The Frommer series of automatic pistols were the work of Rudolph Frommer, an engineer born in Budapest in 1868. At age 28, he was hired by the arms company Fegyvergyar where he began a very respectable career. He was promoted to general manager of the factory in 1906, and by his death in 1936 (having worked at Fegyvergyar for 40 years) he had more than 100 patents in his name.
His work on pistols focused on the long-recoil action. In most handgun designs the action is locked only long enough to allow pressure to drop to a safe level – the barrel recoils back a few millimeters before unlocking from the bolt (this is known as a short-recoil action). Frommer’s design, however, kept the breech locked throughout the recoil sequence, separating only after the bolt had reached fully rearward travel. This type of action (more commonly seen in the Browning A5 shotgun and Remington Model 8 and 81 rifles) spreads out the recoil impulse, but tends to be more complex to manufacture.
Frommer’s first pistol design was the Model 1901, which reached market in 1903 and was not successful (only about 200 were made). It was submitted to several military trials, but did not win any of them. It had a 10-round blind magazine fed from the top by stripper clips, and was chambered for the 7.65mm, 8mm, and 9mm cartridges.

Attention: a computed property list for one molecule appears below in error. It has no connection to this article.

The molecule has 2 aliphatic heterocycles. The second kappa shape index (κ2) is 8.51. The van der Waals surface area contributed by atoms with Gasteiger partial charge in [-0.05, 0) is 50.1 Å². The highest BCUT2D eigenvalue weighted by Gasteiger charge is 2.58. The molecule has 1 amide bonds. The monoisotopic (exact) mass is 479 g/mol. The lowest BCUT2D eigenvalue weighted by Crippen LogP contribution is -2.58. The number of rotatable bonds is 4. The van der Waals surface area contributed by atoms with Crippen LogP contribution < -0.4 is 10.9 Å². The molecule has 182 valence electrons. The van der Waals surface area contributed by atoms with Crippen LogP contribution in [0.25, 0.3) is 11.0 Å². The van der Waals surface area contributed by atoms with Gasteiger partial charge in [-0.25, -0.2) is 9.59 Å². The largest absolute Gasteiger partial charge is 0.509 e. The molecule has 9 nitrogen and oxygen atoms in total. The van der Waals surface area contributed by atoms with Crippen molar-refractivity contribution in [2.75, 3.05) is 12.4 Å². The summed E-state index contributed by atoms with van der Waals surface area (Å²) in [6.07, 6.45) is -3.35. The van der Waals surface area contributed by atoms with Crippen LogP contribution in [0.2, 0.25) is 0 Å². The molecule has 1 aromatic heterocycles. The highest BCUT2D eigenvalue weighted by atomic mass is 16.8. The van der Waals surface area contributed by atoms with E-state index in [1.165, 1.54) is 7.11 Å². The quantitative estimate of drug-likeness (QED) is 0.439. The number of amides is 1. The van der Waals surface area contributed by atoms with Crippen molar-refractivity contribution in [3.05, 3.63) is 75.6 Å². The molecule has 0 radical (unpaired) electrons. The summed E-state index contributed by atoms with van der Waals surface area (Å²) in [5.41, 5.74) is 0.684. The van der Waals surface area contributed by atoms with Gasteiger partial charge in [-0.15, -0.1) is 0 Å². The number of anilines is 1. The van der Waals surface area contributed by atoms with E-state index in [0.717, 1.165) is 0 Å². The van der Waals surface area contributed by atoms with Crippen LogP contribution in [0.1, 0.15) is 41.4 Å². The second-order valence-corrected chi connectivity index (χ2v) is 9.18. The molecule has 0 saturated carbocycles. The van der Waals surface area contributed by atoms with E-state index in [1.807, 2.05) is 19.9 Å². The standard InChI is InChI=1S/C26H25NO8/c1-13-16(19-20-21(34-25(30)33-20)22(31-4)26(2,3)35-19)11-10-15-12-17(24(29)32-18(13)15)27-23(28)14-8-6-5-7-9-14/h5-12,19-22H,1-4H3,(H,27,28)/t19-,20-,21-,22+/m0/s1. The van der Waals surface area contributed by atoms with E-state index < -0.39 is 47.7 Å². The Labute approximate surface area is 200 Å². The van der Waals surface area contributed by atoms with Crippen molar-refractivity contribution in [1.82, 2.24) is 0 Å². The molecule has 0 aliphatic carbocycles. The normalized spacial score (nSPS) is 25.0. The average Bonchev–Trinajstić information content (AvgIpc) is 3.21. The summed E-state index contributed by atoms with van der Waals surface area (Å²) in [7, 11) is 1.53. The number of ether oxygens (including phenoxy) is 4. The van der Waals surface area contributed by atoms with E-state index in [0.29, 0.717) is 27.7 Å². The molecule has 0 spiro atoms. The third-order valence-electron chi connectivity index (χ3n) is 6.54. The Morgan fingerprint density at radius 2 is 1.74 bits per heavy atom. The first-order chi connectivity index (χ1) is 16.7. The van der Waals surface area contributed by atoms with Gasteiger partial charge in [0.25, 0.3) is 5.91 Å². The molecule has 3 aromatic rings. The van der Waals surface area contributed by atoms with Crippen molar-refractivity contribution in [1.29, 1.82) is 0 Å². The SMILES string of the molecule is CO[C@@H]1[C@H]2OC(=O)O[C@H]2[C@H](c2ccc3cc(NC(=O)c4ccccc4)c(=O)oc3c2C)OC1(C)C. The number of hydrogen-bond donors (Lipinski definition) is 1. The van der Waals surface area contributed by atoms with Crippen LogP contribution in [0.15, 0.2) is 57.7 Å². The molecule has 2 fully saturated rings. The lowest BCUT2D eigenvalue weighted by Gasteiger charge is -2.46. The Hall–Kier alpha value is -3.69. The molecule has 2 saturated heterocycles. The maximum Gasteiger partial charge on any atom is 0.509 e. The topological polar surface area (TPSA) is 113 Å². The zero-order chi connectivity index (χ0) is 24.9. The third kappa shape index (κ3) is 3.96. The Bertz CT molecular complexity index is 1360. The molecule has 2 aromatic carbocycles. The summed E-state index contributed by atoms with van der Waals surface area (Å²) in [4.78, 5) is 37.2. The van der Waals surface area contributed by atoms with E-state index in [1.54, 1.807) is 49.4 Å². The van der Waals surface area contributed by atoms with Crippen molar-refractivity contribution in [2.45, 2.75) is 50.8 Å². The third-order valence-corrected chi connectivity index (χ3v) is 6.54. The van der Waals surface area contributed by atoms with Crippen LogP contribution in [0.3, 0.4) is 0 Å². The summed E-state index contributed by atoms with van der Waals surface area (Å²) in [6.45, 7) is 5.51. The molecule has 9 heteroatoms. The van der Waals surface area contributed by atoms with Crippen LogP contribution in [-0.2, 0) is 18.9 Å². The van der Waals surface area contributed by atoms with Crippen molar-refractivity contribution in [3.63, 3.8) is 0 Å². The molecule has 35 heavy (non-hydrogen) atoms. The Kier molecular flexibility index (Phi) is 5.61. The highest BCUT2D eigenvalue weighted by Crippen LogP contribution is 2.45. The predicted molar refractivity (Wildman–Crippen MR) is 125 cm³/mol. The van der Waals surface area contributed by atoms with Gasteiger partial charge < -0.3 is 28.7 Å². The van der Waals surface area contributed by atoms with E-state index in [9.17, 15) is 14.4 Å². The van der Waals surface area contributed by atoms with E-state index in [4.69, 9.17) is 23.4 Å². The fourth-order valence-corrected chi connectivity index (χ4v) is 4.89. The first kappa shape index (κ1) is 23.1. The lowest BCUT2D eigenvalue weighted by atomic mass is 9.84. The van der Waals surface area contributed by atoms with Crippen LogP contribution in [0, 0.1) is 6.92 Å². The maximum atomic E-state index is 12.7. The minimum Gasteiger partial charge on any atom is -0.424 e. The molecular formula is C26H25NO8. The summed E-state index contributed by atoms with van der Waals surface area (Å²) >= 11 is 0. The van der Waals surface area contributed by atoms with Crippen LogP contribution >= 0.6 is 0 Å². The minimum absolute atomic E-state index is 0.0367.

The next iteration was the Model 1906. The first few 1906 pistols retained the early 10-round blind magazine, but the design was soon revised to use a more modern but smaller capacity 8-round removable magazine (which would serve as the model for the Luger P08 magazine). The Model 1906 was chambered for a proprietary cartridge, the 7.65 Frommer. This model is also very rare, with only about 800 made. They were tested by the Austrian military, but lost out to the Roth-Steyr (which would be made in the same factory where Frommer worked).
The third, and most successful variant to date was the Model 1910. This Frommer used the same long-recoil action and proprietary cartridge as its predecessors, but had a number of modernizations. The spur hammer was replaced with a rounded one, and the manual safety was replaced with a grip safety. It was used by the Hungarian police, and many more were made than the previous models (although still fewer than 10,000 in all).
Finally, Frommer hit the big time (relatively speaking) in 1912 with the introduction of the Frommer Stop pistol. While still using the same basic mechanism, the Stop was redesigned to a much more conventional look and chambered for the commonly available .32ACP (and later .380ACP) cartridge. It was still a very complex and expensive gun to manufacture, but it remained in production until 1929.
Frommer 1910 Disassembly:
US Patent #802,279 (R.Frommer, Firearm, October 17, 1905)
Ed Buffaloe has a very thorough article on the Frommer pistols (particularly the Stop) published at unblinkingeye.com – and in addition to being very informative, it is also where we found the photos used on this page.